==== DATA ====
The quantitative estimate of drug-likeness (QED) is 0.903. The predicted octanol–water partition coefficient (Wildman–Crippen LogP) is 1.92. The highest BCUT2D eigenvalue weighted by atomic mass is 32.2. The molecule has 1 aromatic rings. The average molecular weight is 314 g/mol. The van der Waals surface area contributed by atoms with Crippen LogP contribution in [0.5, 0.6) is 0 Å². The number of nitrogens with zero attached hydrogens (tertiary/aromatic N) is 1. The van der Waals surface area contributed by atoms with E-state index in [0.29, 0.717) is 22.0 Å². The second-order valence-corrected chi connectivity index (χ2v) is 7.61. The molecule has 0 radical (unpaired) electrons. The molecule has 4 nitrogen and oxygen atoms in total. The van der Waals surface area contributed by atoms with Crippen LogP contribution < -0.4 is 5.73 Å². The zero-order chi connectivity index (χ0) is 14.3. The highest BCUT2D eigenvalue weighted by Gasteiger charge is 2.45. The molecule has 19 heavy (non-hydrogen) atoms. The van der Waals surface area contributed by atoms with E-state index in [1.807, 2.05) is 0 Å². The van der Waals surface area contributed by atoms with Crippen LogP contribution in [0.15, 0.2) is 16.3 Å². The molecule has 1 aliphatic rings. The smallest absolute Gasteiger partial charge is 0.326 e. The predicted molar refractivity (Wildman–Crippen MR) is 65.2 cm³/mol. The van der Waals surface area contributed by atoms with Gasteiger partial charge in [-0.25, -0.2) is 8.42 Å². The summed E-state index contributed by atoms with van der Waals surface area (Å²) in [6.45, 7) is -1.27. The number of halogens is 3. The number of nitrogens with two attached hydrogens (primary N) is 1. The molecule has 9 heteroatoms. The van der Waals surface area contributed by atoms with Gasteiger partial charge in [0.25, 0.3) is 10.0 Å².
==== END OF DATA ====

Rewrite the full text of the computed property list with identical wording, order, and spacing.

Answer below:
The quantitative estimate of drug-likeness (QED) is 0.903. The predicted octanol–water partition coefficient (Wildman–Crippen LogP) is 1.92. The highest BCUT2D eigenvalue weighted by atomic mass is 32.2. The molecule has 1 aromatic rings. The average molecular weight is 314 g/mol. The van der Waals surface area contributed by atoms with Crippen LogP contribution in [0.5, 0.6) is 0 Å². The number of nitrogens with zero attached hydrogens (tertiary/aromatic N) is 1. The van der Waals surface area contributed by atoms with E-state index in [0.29, 0.717) is 22.0 Å². The second-order valence-corrected chi connectivity index (χ2v) is 7.61. The molecule has 0 radical (unpaired) electrons. The molecule has 4 nitrogen and oxygen atoms in total. The van der Waals surface area contributed by atoms with Crippen LogP contribution < -0.4 is 5.73 Å². The zero-order chi connectivity index (χ0) is 14.3. The highest BCUT2D eigenvalue weighted by Gasteiger charge is 2.45. The molecule has 19 heavy (non-hydrogen) atoms. The van der Waals surface area contributed by atoms with E-state index in [1.807, 2.05) is 0 Å². The van der Waals surface area contributed by atoms with Crippen LogP contribution in [0.15, 0.2) is 16.3 Å². The molecule has 1 aliphatic rings. The smallest absolute Gasteiger partial charge is 0.326 e. The predicted molar refractivity (Wildman–Crippen MR) is 65.2 cm³/mol. The van der Waals surface area contributed by atoms with Gasteiger partial charge in [-0.25, -0.2) is 8.42 Å². The summed E-state index contributed by atoms with van der Waals surface area (Å²) in [6.45, 7) is -1.27. The number of halogens is 3. The number of nitrogens with two attached hydrogens (primary N) is 1. The molecule has 9 heteroatoms. The van der Waals surface area contributed by atoms with Gasteiger partial charge in [0.25, 0.3) is 10.0 Å².